'Need For Speed' Set Visit: How Director Scott Waugh Puts the Audience in the Driver's SeatDamon Houx |
The main takeaway from my visit to the edit bay of ‘Need for Speed’ was the film’s emphasis on practical stunts, which seems the best way to make a video game adaptation as different and cinematic as possible. As we saw over the summer, the ‘Fast and Furious’ franchise has become so big that many of its insane set pieces were created digitally, whereas the ‘Need for Speed’ team was locked into an almost all practical approach. For gearheads and action aficionados, this is the best possible scenario.
When scenes or objects are enhanced or created in a computer, you can often feel it while you watch -- something’s just a little off (often the physics) -- and ‘Need for Speed’ director Scott Waugh was conscious of that. As he said:
When I took ‘Need for Speed,’ I said we have to do this practical, because I know what’s real. I said I really want to bring that back to cinema. I’m all about practicality. As an audience member, I feel that if you break the rules of physics or stunt work, you break the rules of the character’s jeopardy. Because if a car can jump off a speeding train at 30 miles per hour and keep going, then a person can take a bullet and keep going, because you’re breaking rules of physics. If a car crashes, it ain’t going anywhere.
"Even if they don’t know, they know," said producer Mark Sourian, who was aware of this approach, as well. "They [the audience] may not know that it’s not CGI, but they’re going to feel it." According to writer George Gatniss, “We’ve only shown this [movie] to one large audience, and the folks in there -- in their teens and early 20s, who grew up watching CGI cars -- were saying, ‘Oh my god,’ because they had never seen a movie like this."
Coming from Waugh, who can tell when an actor is really driving a car or the scene has been enhanced, this approach makes all the difference. "From my watching they register it, they appreciate that it’s a practical, real car movie versus an actor on green screen with the shake sticks."
In the edit bay, this theory was put to the test when I was shown a number of scenes from the movie, starting with some introductory footage that sets up the film. Tobey Marshall (Aaron Paul) and his friends are shown to be good at racing when Dino (Dominic Cooper) makes Tobey an offer he can’t refuse. This opening sequence is very much the meat and potatoes, and it seems it was selected to screen so the audience could understand the basics of the narrative, as the next sequence shows Tobey driving with Dino and a young friend who is quite obviously out of his depths. Though the payoff might be telegraphed, when Dino helps cause the young man’s car to flip, the car flies through the air and spins repeatedly before falling off a bridge in a breathtaking stunt. As someone who’s seen and revered car-chase classics like ‘Vanishing Point’ and ‘The Road Warrior,’ it takes a lot to impress me, and this was a show-stopping wreck that’s one of the best I’ve ever seen -- and something that was obviously done practically. The footage proceeded by revealing that Paul’s character spent some time in jail and is recruited for another task that’s likely going to lead to another arrest or death. Two other big stunt sequences followed -- one called “the grasshopper” where a car flies over multiple lanes of traffic, and another sequence where a car is given a lift by a helicopter -- all practical, all fist-pumpingly awesome.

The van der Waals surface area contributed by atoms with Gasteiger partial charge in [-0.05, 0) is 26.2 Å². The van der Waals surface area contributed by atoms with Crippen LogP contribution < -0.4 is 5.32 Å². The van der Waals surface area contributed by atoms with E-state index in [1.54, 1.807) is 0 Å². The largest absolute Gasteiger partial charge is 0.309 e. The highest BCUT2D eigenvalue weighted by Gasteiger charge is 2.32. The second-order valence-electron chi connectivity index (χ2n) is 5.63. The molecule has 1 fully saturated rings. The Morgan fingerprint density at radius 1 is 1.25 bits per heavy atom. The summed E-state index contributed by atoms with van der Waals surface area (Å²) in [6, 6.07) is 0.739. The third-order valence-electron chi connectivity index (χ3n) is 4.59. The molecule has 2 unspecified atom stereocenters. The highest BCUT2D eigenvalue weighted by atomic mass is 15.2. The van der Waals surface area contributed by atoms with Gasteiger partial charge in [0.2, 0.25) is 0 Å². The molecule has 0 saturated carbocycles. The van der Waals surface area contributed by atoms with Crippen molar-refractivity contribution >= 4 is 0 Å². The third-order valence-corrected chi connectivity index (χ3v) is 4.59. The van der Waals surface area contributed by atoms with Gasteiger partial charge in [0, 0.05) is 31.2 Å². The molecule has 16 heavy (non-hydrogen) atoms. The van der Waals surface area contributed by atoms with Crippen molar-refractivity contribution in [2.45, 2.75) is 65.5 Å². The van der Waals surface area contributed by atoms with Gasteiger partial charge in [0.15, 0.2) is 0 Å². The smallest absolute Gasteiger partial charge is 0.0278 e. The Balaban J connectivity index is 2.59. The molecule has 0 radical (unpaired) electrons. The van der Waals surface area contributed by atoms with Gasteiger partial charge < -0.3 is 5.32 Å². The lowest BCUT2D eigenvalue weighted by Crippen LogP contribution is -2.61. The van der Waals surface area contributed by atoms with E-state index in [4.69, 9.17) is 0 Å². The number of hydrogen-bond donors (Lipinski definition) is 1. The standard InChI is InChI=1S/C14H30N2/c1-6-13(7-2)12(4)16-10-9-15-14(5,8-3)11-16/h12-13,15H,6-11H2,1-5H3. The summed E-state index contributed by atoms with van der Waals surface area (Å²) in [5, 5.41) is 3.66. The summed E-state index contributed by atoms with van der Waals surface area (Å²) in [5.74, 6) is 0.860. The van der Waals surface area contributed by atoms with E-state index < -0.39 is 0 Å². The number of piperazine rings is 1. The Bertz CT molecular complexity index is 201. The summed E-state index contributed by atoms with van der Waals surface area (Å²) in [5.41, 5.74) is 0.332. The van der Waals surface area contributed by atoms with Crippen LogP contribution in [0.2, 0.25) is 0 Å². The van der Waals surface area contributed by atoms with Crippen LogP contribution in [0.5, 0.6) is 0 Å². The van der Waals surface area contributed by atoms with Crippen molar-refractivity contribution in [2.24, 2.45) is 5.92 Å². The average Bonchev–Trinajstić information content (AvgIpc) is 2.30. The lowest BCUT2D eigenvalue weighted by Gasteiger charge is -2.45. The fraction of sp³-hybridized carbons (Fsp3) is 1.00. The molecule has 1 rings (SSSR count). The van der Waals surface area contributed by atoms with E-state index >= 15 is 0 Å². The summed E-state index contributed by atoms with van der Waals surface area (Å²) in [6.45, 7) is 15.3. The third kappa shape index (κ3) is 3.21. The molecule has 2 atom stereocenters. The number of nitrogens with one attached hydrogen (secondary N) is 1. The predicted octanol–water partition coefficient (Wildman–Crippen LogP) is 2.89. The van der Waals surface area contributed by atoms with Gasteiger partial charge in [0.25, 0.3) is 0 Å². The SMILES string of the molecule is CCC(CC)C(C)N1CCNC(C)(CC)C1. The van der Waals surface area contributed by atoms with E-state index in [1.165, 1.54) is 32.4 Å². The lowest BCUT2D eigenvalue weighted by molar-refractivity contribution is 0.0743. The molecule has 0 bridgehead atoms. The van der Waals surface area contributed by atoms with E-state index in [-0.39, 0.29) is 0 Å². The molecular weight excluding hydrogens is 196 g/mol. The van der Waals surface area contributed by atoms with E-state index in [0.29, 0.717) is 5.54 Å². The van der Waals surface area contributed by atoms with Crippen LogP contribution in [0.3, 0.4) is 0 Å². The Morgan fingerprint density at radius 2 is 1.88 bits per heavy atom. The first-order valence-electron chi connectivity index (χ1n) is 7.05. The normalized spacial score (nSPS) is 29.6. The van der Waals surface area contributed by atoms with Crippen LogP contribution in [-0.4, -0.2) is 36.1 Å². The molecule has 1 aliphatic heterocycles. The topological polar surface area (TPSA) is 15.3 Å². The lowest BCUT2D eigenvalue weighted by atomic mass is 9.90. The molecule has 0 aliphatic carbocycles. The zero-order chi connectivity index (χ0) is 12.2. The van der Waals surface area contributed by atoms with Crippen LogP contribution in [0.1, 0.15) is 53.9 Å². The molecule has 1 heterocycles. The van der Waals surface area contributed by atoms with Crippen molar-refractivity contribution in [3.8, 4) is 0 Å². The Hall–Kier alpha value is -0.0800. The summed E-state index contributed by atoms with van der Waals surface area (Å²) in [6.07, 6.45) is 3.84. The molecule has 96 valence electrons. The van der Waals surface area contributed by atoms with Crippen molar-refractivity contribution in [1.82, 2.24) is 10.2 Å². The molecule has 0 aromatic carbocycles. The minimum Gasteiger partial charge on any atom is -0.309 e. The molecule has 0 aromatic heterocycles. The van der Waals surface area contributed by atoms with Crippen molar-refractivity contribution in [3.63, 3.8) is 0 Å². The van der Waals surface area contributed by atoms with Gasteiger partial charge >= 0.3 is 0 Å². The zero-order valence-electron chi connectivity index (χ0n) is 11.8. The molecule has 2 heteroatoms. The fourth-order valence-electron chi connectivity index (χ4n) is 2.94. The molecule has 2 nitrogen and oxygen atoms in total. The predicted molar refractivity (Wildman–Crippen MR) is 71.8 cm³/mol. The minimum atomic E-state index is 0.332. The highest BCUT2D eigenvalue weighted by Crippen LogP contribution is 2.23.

The narrative was approached with an elegant simplicity by Gatniss, who worked with his Oscar-nominated brother, John, on the film. “My brother and I kept saying to each other, 'A simple story well told. A simple story well told.’ Because we knew what was amazing about this movie is that the performances by the cast and stunt people, and the stunts are real and visceral, coupled with the amazing performances by the actors, by Aaron, who is outstanding in the film. It’s great that we’re not trying to do story math. You get it, it’s not about twists.”